Is the US Refreshing its Interest in Latin America?

Given China’s increasing influence in Latin America, the United States is keeping a keen eye on diplomacy in the region writes, Igor Galo.

US diplomacy is hard at work – perhaps more so than in the last three decades – managing the various challenges on the global chessboard. There is the issue of how to manage relations with the new China and the leadership of an assertive Xi Jinping, while tracking the invasion of Putin’s Russia on Ukraine and Europe. Within this present scenario, Latin America might not seem to be a priority for US foreign policy… status quo, really, since the end of the Cold War.

Indeed, the period of relative calm in the geopolitical sphere after the fall of the Berlin Wall brought waning interest in Latin American affairs. However, there are now small signs that Washington would like to strengthen relations with its continental neighbors and regain influence in the region.

Against a backdrop of growing tension and fragmentation, Ibero-American states, from Mexico to Argentina, could prove to be strategically valuable in terms of their role as reliable trading partners and their diplomatic and political support in a turbulent international scenario.

China is advancing slowly but surely in its trade and diplomatic operations in Latin America.

China grasped the importance of the region more than two decades ago and has been forging ahead, building and strengthening a network of trade and investment-based relations with the region’s leading nations in strategic sectors including natural resources and key infrastructure such as ports and electricity generation and distribution. This strategy has made China South America’s main partner, though at regional level the USA remains dominant thanks to its interests in Mexico, Central America, and the Caribbean.

China’s capital stock in the region has grown significantly in recent years to US$629 billion, and currently accounts for 18% of Latin America’s inbound investment. Its flagship program, the Belt and Road Initiative, continues to garner influence in the sub-continent and added a new regional partner to its portfolio last February. The signature of President Alberto Fernandez, following Chinese pledges of US$24 billion in investments and loans, made Argentina the 20th country in the region to join Xi Jinping’s project.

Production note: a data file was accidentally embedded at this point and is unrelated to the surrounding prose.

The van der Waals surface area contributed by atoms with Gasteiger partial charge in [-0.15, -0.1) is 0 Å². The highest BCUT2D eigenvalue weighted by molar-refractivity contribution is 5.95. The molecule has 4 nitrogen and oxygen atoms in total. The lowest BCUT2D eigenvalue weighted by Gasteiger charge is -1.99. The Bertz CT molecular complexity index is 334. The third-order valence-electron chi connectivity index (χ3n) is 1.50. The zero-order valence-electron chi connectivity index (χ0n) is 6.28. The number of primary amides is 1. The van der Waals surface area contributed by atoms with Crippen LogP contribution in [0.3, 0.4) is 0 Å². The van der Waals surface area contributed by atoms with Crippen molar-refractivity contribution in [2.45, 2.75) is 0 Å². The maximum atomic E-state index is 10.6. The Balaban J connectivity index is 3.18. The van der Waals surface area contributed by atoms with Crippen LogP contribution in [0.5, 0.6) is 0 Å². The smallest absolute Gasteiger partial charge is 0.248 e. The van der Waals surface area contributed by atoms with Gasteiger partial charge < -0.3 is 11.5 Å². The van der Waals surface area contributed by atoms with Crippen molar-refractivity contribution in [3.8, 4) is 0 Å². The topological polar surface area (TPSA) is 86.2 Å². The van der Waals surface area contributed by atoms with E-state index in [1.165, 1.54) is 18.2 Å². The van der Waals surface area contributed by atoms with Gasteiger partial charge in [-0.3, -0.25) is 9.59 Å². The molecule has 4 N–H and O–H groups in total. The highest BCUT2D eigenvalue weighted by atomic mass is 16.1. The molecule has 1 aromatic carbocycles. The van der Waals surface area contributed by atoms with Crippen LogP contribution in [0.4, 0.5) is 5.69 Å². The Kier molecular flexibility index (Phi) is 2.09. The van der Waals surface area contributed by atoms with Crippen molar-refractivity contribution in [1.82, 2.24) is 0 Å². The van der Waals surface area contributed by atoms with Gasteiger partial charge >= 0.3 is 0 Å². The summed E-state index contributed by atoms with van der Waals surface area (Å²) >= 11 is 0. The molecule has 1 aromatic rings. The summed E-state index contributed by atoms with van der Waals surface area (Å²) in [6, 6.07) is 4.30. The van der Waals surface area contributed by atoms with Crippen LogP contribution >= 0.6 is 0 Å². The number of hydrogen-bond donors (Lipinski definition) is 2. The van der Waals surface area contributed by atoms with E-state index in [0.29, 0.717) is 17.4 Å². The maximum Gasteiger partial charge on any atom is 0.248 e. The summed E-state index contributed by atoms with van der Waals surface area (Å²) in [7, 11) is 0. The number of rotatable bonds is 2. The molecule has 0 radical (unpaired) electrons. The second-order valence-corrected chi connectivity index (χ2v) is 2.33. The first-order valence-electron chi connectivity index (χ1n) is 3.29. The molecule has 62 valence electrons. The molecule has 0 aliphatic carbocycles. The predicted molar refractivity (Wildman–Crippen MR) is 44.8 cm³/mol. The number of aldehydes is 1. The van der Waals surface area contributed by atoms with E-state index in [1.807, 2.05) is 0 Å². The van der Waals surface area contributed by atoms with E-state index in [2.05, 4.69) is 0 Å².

This process has gone hand in hand with an increase in state visits by Ibero-American leaders to Beijing, deployment of the state-run Xinhua news agency throughout the hemisphere, increased outreach of CGNT’s Spanish-language channel, and the withdrawal of the recognition of Taiwan by countries such as Panama in 2017, Nicaragua in 2021, and the increasing likelihood of Paraguay changing its alliances to the People’s Republic of China. 

There is a struggle for influence in Latin America.

There may be some change noted on the political radar of the State Department in Washington, due to the new geopolitical reality and the growing fear of further Chinese infiltration in the Latin American economy. For example, the US government’s push to appoint Mauricio Claver-Carone as the President of the Inter-American Development Bank – a break from the unwritten rule of leaving the presidency of the institution to a Latin American – was not just another Trump-led ploy. In all probability, Washington wanted to increase its control of this important multilateral bank at a time when other actors are emerging in the region, such as the NBD, the BRICS bank headed by the Brazilian Marcos Troyjo though based in Shanghai, and other Chinese state banks such as the China Development Bank, the Export-Import Bank of China, and the Industry and Commerce Bank of China are approving loans for large projects.

The relaunch of the Summit of the Americas with the celebration of the 9th Summit in Los Angeles was another move that highlights the United States’ interest in regaining ground in Ibero-America. On this occasion, Joe Biden personally hosted the Latin American leaders, at least those who attended. This was a significant shift compared to the absence of Trump from the previous summit in Lima and underlined the new president’s increased sensitivity to his southern neighbors. It was an opportunity to showcase a new regional agenda, in which President Biden aimed to link the advancement of rights and democracy to regional prosperity.

The result was not particularly impressive, though this was to be expected insofar as the United States, in its role as the world’s leading democratic power, is required to include issues such as human rights and democracy on the agenda of any dialogue and agreement (compared with China which, except for accepting its vision on the Taiwan issue, hardly ever imposes conditions on its partners.)

The enormous political capital that the US had built up in Latin America has been seriously eroded over the years.